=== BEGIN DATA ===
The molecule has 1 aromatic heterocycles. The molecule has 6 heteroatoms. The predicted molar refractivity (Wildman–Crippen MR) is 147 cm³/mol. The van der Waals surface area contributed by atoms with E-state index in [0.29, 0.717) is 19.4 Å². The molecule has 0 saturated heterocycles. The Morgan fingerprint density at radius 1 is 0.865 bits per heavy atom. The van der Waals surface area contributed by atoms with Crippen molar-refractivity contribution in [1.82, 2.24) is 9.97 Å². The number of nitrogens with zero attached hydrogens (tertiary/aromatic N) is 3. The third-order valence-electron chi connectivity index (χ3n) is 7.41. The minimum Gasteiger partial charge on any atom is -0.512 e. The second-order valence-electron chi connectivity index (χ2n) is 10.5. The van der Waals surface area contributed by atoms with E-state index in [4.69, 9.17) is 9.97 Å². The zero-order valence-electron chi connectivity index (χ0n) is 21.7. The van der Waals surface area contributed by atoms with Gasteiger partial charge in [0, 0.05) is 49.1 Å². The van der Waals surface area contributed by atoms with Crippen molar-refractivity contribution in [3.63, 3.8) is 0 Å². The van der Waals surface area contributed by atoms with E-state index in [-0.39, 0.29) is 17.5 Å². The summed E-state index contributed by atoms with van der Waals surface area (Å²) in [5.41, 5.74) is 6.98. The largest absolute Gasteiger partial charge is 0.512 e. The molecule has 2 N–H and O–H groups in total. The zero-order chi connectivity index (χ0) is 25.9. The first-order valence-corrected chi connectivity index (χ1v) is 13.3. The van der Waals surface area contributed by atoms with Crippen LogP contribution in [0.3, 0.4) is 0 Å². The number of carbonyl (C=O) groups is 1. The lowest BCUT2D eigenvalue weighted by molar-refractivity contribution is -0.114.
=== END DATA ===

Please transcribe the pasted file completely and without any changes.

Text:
The molecule has 1 aromatic heterocycles. The molecule has 6 heteroatoms. The predicted molar refractivity (Wildman–Crippen MR) is 147 cm³/mol. The van der Waals surface area contributed by atoms with E-state index in [0.29, 0.717) is 19.4 Å². The molecule has 0 saturated heterocycles. The Morgan fingerprint density at radius 1 is 0.865 bits per heavy atom. The van der Waals surface area contributed by atoms with Crippen molar-refractivity contribution in [1.82, 2.24) is 9.97 Å². The number of nitrogens with zero attached hydrogens (tertiary/aromatic N) is 3. The third-order valence-electron chi connectivity index (χ3n) is 7.41. The minimum Gasteiger partial charge on any atom is -0.512 e. The second-order valence-electron chi connectivity index (χ2n) is 10.5. The van der Waals surface area contributed by atoms with E-state index in [4.69, 9.17) is 9.97 Å². The zero-order valence-electron chi connectivity index (χ0n) is 21.7. The van der Waals surface area contributed by atoms with Gasteiger partial charge in [0, 0.05) is 49.1 Å². The van der Waals surface area contributed by atoms with Crippen molar-refractivity contribution in [3.63, 3.8) is 0 Å². The van der Waals surface area contributed by atoms with E-state index in [-0.39, 0.29) is 17.5 Å². The summed E-state index contributed by atoms with van der Waals surface area (Å²) in [5.41, 5.74) is 6.98. The largest absolute Gasteiger partial charge is 0.512 e. The molecule has 2 N–H and O–H groups in total. The zero-order chi connectivity index (χ0) is 25.9. The first-order valence-corrected chi connectivity index (χ1v) is 13.3. The van der Waals surface area contributed by atoms with Crippen LogP contribution in [0.3, 0.4) is 0 Å². The number of carbonyl (C=O) groups is 1. The lowest BCUT2D eigenvalue weighted by molar-refractivity contribution is -0.114.